Now that the sun is here to stay, and the beach is a swath of cool relief from hot days, visitors are arriving on this island. There are the summer people and the weekend people, and there are my friends.

Before they come, they ask what to bring. Bedding? Booze? Camping supplies? Just bring ingredients and a recipe for one meal I say.


I meet friends at the ferry and watch covertly as tension disappears from their faces. It happens sometime between the end of the ferry ride and the middle of walking up the second hill. They arrive at this shady cabin and unload their food supplies. They always bring more than a meal: The Performance Artist, exceedingly generous in her foodways, immediately set out appetizers: dark seedy crackers and gouda cheese. She confided that she had, on her way to the ferry, hopped a cab to a fancy Vancouver food store, Urban Fare, to buy morels and gnocchi for her meal. You. Are. Way. Out. Of. My. League. I said to her.


It’s fun to see what people bring and how they cook. It gives them a way to participate, gives me a break from my sometimes rigid old world hostessing agenda.

Performance Artist cooked up a delicious cream sauce for the morels – sans recipe – making it up as she went along. She cooks the ways she makes art, spontaneously, loosely. She created a new salad by gathering the salmonberries that are everywhere on the island, and sprinkling them onto mixed greens with slivered almonds (you could do this with raspberries too).


We took a trip into Gibson’s to check out the Fiddlehead Farmer’s Market: garlic scapes and arugula got added to our meals. But the highlight was really the Salvation Army thrift store, full of four dollar vintage gems.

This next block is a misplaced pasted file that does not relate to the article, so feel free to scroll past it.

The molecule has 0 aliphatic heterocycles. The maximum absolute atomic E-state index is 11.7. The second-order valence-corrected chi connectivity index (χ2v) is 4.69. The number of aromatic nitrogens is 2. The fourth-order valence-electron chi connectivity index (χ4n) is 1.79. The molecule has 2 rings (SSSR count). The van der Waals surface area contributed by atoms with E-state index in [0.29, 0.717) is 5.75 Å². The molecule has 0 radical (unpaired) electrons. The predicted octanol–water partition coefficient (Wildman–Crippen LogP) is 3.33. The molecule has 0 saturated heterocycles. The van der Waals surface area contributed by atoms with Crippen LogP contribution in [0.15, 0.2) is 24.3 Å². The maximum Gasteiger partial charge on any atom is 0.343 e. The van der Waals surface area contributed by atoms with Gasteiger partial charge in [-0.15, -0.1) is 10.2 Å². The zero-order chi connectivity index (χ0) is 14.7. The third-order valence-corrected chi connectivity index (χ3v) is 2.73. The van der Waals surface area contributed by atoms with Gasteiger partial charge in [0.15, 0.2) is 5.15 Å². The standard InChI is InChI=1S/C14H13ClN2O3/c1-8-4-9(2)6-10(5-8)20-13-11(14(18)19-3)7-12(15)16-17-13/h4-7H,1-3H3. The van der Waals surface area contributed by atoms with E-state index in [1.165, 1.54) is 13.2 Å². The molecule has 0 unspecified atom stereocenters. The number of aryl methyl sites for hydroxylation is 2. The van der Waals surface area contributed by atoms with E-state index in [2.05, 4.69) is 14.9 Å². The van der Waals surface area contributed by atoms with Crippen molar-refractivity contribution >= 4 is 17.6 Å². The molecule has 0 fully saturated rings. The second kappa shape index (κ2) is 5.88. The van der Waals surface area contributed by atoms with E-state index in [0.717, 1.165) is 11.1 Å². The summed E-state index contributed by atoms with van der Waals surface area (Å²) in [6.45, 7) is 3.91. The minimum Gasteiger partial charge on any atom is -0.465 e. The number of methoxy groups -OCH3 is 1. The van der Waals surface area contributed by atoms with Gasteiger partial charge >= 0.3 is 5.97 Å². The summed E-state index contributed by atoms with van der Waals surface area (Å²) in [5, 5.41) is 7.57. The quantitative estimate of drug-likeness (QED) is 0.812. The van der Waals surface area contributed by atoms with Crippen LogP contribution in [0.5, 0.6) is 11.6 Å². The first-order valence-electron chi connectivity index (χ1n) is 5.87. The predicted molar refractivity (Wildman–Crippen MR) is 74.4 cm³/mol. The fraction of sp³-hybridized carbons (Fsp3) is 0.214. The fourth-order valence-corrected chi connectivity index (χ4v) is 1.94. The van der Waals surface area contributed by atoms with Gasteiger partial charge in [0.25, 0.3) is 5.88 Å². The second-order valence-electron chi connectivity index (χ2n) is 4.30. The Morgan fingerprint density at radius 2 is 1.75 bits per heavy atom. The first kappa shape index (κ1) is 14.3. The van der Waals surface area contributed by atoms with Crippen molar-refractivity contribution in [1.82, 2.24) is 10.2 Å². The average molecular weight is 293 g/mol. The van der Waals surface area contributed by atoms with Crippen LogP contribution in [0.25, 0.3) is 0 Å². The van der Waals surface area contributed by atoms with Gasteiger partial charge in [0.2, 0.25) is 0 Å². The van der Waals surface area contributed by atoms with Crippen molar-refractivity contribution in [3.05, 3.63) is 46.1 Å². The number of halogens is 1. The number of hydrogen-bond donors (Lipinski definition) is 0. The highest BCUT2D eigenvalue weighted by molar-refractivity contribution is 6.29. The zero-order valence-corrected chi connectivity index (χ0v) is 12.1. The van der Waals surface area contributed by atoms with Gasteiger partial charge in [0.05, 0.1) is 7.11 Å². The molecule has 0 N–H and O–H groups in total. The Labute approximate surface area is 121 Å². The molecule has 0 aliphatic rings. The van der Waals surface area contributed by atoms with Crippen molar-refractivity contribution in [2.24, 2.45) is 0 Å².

The Anthropologist arrived a day after Performance Artist left. She never cooks, she says, so the imperative to bring a meal threw her for a loop. She was intimidated, perhaps even scared. She went online.

That night for dinner we had butter chicken that came out of a plastic bag. It had been ordered from a student-run company that brings meals to your door. She brought naan bread, too, and I found some lime pickle in the fridge. It was smooth and tasty comfort food.


In between meals we walked the trails, light streaming through branches, foxglove swaying like vertical prayer banners, birds declaiming their raucous speech. Both of my friends are moms and their relief at being away for just a couple of days was palpable.

These summer days, fleeting and lovely.


Have you ever cooked or baked with salmonberries?


  1. Salmonberries. Oh dear. Yes, you could put raspberries on your salad too, and it would taste *way way better*! I grew up on the West Coast and yes I ate the damn things, thousands of them, because about one in 20 would actually taste good — not bitter, not watery — or at least less bitter and watery than the others — but mostly because they looked so beautiful especially the perfect red ones tipped with crimson. But cooking with them? I think they would reduce to water and seeds.

    I still obsessively pick them when I go for hikes on the North Shore. They taste even worse now. But I can’t help myself.

  2. Haven’t cooked with Salmonberries but did attend the chichi premiere with a friend also in shorts and sandals, where they served blue drinks in tulip glasses amid ice fish sculptures and plastic falling snow.

  3. those salmonberries look exquisite! i have not gotten to work with them. but i do have the most delicious raspberries and strawberries that taste like morning sun in napa. went to a film at the queer film festival and ran into peter and we chatted a bit. my draft is *close*.

  4. Elaine,
    That’s hilarious – and true. How many things look so delectable and have such a disappointing taste?
    You’re welcome!
    I think I was at that premeire!
    I’d love to see what you could do with salmonberries…

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